Individual study: Bacterial diversity in water-stable aggregates of soils under conventional and zero tillage management
Lupwayi N.Z., Arshad M.a., Rice W.a. & Clayton G.W. (2001) Bacterial diversity in water-stable aggregates of soils under conventional and zero tillage management. Applied Soil Ecology, 16, 251-261
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Change tillage practices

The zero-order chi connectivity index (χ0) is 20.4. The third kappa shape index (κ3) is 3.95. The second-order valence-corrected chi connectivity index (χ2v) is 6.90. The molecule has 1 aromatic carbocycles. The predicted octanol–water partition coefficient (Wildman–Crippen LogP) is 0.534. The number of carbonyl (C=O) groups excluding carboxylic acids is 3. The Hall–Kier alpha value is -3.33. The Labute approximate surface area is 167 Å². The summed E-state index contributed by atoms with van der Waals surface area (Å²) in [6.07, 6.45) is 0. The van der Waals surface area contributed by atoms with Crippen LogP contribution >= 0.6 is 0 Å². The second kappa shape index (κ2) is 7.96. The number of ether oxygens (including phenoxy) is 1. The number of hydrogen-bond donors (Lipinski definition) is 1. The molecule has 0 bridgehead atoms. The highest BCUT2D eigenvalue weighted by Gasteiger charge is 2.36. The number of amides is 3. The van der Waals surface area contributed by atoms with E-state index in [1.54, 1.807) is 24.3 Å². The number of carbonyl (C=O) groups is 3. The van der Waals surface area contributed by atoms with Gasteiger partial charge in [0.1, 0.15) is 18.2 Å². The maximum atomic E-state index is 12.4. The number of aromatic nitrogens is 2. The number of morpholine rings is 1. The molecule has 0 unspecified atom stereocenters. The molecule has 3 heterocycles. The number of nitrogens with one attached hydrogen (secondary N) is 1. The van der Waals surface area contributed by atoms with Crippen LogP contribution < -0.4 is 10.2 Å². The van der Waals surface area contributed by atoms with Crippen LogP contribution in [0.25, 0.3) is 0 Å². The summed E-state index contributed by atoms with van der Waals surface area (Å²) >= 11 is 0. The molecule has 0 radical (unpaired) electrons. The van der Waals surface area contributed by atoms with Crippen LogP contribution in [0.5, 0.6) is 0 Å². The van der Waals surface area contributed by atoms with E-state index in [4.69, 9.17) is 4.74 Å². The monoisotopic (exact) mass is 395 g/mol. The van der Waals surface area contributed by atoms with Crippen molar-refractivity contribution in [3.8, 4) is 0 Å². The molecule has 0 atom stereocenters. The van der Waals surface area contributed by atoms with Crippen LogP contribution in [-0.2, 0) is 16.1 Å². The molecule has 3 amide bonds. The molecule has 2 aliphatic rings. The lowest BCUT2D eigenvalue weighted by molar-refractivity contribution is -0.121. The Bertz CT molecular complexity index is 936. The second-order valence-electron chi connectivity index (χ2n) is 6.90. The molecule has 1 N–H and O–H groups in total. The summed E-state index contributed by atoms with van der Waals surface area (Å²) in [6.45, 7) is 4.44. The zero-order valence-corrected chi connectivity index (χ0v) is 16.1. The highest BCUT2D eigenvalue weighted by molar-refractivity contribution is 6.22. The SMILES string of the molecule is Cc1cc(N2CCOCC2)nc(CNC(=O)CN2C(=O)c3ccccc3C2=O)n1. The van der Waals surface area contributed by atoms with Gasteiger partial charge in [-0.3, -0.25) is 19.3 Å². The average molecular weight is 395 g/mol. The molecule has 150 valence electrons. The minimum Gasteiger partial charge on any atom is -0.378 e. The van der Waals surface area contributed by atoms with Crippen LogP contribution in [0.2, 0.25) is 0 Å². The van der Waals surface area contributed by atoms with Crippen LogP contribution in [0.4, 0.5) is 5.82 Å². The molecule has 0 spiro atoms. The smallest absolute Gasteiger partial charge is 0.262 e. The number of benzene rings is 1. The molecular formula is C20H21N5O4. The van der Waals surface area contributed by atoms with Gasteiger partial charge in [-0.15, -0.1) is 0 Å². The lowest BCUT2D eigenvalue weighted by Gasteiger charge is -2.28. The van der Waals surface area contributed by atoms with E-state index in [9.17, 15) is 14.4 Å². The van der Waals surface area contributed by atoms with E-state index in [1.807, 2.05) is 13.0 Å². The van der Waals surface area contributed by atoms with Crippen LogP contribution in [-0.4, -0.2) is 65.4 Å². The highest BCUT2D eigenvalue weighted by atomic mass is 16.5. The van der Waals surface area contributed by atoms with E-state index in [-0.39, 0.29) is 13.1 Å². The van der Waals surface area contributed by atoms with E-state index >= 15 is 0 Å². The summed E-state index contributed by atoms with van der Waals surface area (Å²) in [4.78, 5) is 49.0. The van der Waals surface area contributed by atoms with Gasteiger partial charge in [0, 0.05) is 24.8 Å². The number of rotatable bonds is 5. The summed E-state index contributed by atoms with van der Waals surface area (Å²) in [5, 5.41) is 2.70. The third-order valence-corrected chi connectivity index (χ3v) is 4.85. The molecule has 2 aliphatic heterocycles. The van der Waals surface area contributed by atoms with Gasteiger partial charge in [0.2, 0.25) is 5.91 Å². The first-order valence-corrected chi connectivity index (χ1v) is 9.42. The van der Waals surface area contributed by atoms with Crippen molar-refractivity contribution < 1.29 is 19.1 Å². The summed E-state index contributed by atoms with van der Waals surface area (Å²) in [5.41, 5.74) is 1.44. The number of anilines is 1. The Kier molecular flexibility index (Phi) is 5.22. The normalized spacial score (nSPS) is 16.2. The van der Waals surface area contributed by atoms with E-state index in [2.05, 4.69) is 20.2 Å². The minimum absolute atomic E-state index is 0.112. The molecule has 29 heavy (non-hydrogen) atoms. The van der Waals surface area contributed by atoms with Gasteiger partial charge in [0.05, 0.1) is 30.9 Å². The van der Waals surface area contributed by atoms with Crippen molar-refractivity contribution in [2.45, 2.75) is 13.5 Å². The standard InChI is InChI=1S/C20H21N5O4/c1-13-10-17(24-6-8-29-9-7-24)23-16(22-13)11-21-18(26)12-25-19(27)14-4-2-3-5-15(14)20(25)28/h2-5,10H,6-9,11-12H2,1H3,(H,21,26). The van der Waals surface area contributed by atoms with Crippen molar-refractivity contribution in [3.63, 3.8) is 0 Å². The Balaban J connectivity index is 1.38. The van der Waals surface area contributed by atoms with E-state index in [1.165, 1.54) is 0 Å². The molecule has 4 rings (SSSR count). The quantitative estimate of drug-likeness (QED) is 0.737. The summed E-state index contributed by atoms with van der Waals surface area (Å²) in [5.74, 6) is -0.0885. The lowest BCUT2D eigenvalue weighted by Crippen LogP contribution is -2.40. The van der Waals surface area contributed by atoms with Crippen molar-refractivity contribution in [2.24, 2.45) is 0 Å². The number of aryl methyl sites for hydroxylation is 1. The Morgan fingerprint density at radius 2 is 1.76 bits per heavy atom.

A controlled, replicated experiment in 1989-1995 on loam-silt loam in British Columbia, Canada (Lupwayi et al. 2001) found higher bacterial diversity under conventional tillage (4.04 H1 (Shannon diversity index) and 3.94 H1) than zero tillage (3.91 and 3.84 H1 at Rolla and Dawson Creek respectively), during barley Hordeum vulgare planting time. Diversity was higher under zero tillage (3.87 and 3.76 H1) than conventional tillage (3.37 and 3.17 H1 at Rolla and Dawson Creek respectively) during barley harvesting time. There were two sites under continuous barley from 1987 to 1988 then under a barley-barley-canola Brassica campestris rotation from 1989 to 1995. During the rotation phase there were two treatments: conventional tillage (control) and zero tillage. There were four replicates at each site. Soils were sampled during the second barley phase of the rotation in 1995 to 5 cm depth.